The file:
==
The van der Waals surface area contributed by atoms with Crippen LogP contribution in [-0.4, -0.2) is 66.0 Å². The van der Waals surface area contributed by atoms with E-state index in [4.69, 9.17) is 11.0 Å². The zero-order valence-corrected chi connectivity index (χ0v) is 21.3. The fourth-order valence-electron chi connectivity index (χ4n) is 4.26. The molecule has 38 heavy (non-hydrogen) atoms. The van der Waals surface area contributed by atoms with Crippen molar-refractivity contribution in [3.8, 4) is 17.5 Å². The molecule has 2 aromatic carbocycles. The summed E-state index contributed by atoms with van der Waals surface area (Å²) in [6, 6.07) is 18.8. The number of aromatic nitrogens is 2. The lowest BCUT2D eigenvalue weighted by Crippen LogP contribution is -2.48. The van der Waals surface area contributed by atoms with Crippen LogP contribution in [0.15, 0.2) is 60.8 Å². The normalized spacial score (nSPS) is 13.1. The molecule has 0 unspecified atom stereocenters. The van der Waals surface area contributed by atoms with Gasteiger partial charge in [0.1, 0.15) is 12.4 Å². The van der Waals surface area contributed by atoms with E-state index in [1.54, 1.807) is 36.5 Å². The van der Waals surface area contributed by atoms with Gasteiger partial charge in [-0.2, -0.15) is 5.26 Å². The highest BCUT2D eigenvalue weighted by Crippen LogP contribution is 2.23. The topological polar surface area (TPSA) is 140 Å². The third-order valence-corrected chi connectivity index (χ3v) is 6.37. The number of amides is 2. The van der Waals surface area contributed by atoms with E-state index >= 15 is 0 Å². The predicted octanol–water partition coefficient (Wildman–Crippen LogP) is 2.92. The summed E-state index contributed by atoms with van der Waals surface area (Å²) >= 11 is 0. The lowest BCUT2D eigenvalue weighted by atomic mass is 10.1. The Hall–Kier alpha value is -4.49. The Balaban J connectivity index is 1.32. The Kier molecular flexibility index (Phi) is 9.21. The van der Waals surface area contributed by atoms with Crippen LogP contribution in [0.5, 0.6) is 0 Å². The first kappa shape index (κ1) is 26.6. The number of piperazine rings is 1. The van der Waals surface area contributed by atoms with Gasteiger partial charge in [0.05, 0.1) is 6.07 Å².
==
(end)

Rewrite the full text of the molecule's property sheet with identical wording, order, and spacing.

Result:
The van der Waals surface area contributed by atoms with Crippen LogP contribution in [-0.4, -0.2) is 66.0 Å². The van der Waals surface area contributed by atoms with E-state index in [4.69, 9.17) is 11.0 Å². The zero-order valence-corrected chi connectivity index (χ0v) is 21.3. The fourth-order valence-electron chi connectivity index (χ4n) is 4.26. The molecule has 38 heavy (non-hydrogen) atoms. The van der Waals surface area contributed by atoms with Crippen molar-refractivity contribution in [3.8, 4) is 17.5 Å². The molecule has 2 aromatic carbocycles. The summed E-state index contributed by atoms with van der Waals surface area (Å²) in [6, 6.07) is 18.8. The number of aromatic nitrogens is 2. The lowest BCUT2D eigenvalue weighted by Crippen LogP contribution is -2.48. The van der Waals surface area contributed by atoms with Crippen LogP contribution in [0.15, 0.2) is 60.8 Å². The normalized spacial score (nSPS) is 13.1. The molecule has 0 unspecified atom stereocenters. The van der Waals surface area contributed by atoms with Gasteiger partial charge in [0.1, 0.15) is 12.4 Å². The van der Waals surface area contributed by atoms with E-state index in [1.54, 1.807) is 36.5 Å². The van der Waals surface area contributed by atoms with Gasteiger partial charge in [-0.2, -0.15) is 5.26 Å². The highest BCUT2D eigenvalue weighted by Crippen LogP contribution is 2.23. The topological polar surface area (TPSA) is 140 Å². The third-order valence-corrected chi connectivity index (χ3v) is 6.37. The number of amides is 2. The van der Waals surface area contributed by atoms with E-state index >= 15 is 0 Å². The predicted octanol–water partition coefficient (Wildman–Crippen LogP) is 2.92. The summed E-state index contributed by atoms with van der Waals surface area (Å²) >= 11 is 0. The lowest BCUT2D eigenvalue weighted by atomic mass is 10.1. The Hall–Kier alpha value is -4.49. The Balaban J connectivity index is 1.32. The Kier molecular flexibility index (Phi) is 9.21. The van der Waals surface area contributed by atoms with Crippen LogP contribution in [0.5, 0.6) is 0 Å². The first kappa shape index (κ1) is 26.6. The number of piperazine rings is 1. The van der Waals surface area contributed by atoms with Gasteiger partial charge in [0.05, 0.1) is 6.07 Å².